Distribution of Articles published per year
(2005 - 2017)
(2005 - 2017)
Total number of journals
Article 0 Reads 0 Citations Impact of the equatorial Pacific and South Atlantic SST anomalies on extremes in austral summer precipitation over Grand... Published: 26 December 2017
International Journal of Climatology, doi: 10.1002/joc.5358
Grande river basin (GRB) is located in Southeast Brazil, and is socio-economic important for water supply and electricity generation from its hydroelectric plant reservoirs affected by the inter-annual variability of precipitation. Dry and rainy summers are selected using rainfall data from the National Water Agency (Agência Nacional de Águas–ANA) in Brazil to assess the influence of the equatorial Pacific and South Atlantic sea surface temperature (SST) anomalies, and to depict the intensity and positioning of large-scale circulation patterns that might affect the precipitation extremes in summer over GRB. The European Centre for Medium-Range Weather Forecasts global reanalysis provides the meteorological variables to construct the composites of the years of extremes (dry and rainy) in summer precipitation, as well as the preceding springs. The results show that extreme dry summers in GRB are characterized by neutral to negative SST anomalies in the equatorial Pacific and positive anomalies in the subtropical South Atlantic near Brazilian coastline. Rainy extremes are associated with El Niño conditions in Niño 1 + 2, Niño 3 and 3.4 regions during summer and preceding spring. Extreme rainy summers display negative anomalies of SST in the subtropical South Atlantic, coinciding with the northerly South Atlantic Convergence Zone positioning. In GRB, anomalous rainy springs are mostly followed by anomalous dry summers. Large-scale atmospheric circulation anomalies in the preceding springs to summer precipitation extremes in GRB show characteristic features that might be proven useful in seasonal predictions of hydro-meteorological extremes.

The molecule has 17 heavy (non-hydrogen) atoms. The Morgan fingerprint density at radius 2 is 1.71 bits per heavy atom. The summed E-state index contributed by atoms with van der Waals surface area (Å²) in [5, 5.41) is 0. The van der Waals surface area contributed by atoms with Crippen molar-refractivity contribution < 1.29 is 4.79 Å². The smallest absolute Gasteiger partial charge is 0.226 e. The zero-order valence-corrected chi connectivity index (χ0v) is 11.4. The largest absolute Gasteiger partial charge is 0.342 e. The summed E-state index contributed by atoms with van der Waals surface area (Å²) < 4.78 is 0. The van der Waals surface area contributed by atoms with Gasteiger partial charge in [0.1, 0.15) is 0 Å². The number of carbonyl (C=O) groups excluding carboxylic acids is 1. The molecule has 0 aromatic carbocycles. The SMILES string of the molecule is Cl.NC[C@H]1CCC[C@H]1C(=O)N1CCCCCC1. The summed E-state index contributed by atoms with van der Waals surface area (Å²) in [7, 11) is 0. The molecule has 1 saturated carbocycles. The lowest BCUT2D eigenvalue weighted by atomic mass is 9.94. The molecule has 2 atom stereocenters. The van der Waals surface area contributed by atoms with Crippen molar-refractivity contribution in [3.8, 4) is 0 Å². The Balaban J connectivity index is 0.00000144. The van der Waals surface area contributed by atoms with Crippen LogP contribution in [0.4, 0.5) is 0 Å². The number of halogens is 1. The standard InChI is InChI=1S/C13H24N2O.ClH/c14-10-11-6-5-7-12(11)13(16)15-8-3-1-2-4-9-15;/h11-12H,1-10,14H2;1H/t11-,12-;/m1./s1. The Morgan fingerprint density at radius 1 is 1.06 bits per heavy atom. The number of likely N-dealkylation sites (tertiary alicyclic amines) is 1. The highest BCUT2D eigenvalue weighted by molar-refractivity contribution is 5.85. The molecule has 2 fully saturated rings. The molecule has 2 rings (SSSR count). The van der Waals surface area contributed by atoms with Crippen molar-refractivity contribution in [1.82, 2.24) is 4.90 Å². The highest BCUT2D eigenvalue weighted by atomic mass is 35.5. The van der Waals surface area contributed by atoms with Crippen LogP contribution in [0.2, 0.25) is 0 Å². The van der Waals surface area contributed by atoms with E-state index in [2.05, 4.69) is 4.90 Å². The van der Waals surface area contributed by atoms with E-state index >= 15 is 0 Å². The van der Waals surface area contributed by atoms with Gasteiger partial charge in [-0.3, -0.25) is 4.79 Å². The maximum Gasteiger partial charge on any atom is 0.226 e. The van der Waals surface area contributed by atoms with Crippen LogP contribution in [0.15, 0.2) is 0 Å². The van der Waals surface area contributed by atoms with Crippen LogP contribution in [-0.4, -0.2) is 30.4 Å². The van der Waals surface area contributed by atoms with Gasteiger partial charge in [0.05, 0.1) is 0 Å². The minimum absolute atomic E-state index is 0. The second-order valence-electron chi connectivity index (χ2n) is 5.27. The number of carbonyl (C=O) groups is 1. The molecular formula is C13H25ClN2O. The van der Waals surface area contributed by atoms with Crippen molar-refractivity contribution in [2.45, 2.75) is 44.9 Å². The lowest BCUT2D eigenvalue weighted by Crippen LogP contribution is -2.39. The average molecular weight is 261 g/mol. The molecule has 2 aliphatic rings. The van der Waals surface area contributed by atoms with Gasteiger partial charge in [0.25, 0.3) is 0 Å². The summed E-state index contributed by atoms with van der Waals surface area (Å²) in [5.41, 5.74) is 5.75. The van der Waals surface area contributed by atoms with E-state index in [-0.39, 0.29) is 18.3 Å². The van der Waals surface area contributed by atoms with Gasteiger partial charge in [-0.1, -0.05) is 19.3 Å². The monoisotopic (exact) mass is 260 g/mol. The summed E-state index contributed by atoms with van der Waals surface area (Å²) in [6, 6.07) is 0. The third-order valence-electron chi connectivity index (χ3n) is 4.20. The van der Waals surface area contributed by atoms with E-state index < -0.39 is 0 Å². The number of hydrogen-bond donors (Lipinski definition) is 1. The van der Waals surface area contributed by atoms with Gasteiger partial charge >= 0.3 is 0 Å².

Article 0 Reads 114 Citations The North American Regional Climate Change Assessment Program: Overview of Phase I Results Published: 01 September 2012
Bulletin of the American Meteorological Society, doi: 10.1175/bams-d-11-00223.1
The North American Regional Climate Change Assessment Program (NARCCAP) is an international effort designed to investigate the uncertainties in regional-scale projections of future climate and produce highresolution climate change scenarios using multiple regional climate models (RCMs) nested within atmosphere–ocean general circulation models (AOGCMs) forced with the Special Report on Emission Scenarios (SRES) A2 scenario, with a common domain covering the conterminous United States, northern Mexico, and most of Canada. The program also includes an evaluation component (phase I) wherein the participating RCMs, with a grid spacing of 50 km, are nested within 25 years of National Centers for Environmental Prediction–Department of Energy (NCEP–DOE) Reanalysis II. This paper provides an overview of evaluations of the phase I domain-wide simulations focusing on monthly and seasonal temperature and precipitation, as well as more detailed investigation of four subregions. The overall quality of the simulations is determined, comparing the model performances with each other as well as with other regional model evaluations over North America. The metrics used herein do differentiate among the models but, as found in previous studies, it is not possible to determine a “best” model among them. The ensemble average of the six models does not perform best for all measures, as has been reported in a number of global climate model studies. The subset ensemble of the two models using spectral nudging is more often successful for domain-wide root-mean-square error (RMSE), especially for temperature. This evaluation phase of NARCCAP will inform later program elements concerning differentially weighting the models for use in producing robust regional probabilities of future climate change.
Article 0 Reads 30 Citations Regional Extreme Monthly Precipitation Simulated by NARCCAP RCMs Published: 01 December 2010
Journal of Hydrometeorology, doi: 10.1175/2010jhm1297.1
Article 0 Reads 3 Citations Influence of Precipitation Assimilation on a Regional Climate Model’s Surface Water and Energy Budgets Published: 01 August 2007
Journal of Hydrometeorology, doi: 10.1175/jhm615.1
Article 0 Reads 2 Citations Improving Regional Model Simulations with Precipitation Assimilation Published: 01 October 2005
Earth Interactions, doi: 10.1175/ei138.1